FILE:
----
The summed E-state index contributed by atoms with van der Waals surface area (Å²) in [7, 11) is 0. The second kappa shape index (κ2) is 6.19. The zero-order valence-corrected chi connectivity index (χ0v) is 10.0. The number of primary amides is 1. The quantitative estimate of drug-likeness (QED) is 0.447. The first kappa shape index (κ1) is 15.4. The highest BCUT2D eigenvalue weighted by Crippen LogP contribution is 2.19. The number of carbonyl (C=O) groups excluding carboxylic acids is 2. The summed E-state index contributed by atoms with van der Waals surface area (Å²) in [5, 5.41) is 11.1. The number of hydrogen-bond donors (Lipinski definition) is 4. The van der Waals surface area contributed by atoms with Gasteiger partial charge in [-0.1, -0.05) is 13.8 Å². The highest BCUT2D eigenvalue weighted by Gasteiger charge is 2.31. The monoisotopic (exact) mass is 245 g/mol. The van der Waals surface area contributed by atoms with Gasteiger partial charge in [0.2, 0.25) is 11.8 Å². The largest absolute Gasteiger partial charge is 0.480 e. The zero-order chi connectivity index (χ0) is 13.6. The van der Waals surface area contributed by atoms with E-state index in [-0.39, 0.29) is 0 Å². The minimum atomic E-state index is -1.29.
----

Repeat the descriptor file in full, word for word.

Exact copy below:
The summed E-state index contributed by atoms with van der Waals surface area (Å²) in [7, 11) is 0. The second kappa shape index (κ2) is 6.19. The zero-order valence-corrected chi connectivity index (χ0v) is 10.0. The number of primary amides is 1. The quantitative estimate of drug-likeness (QED) is 0.447. The first kappa shape index (κ1) is 15.4. The highest BCUT2D eigenvalue weighted by Crippen LogP contribution is 2.19. The number of carbonyl (C=O) groups excluding carboxylic acids is 2. The summed E-state index contributed by atoms with van der Waals surface area (Å²) in [5, 5.41) is 11.1. The number of hydrogen-bond donors (Lipinski definition) is 4. The van der Waals surface area contributed by atoms with Gasteiger partial charge in [-0.1, -0.05) is 13.8 Å². The highest BCUT2D eigenvalue weighted by Gasteiger charge is 2.31. The monoisotopic (exact) mass is 245 g/mol. The van der Waals surface area contributed by atoms with Gasteiger partial charge in [0.2, 0.25) is 11.8 Å². The largest absolute Gasteiger partial charge is 0.480 e. The zero-order chi connectivity index (χ0) is 13.6. The van der Waals surface area contributed by atoms with E-state index in [-0.39, 0.29) is 0 Å². The minimum atomic E-state index is -1.29.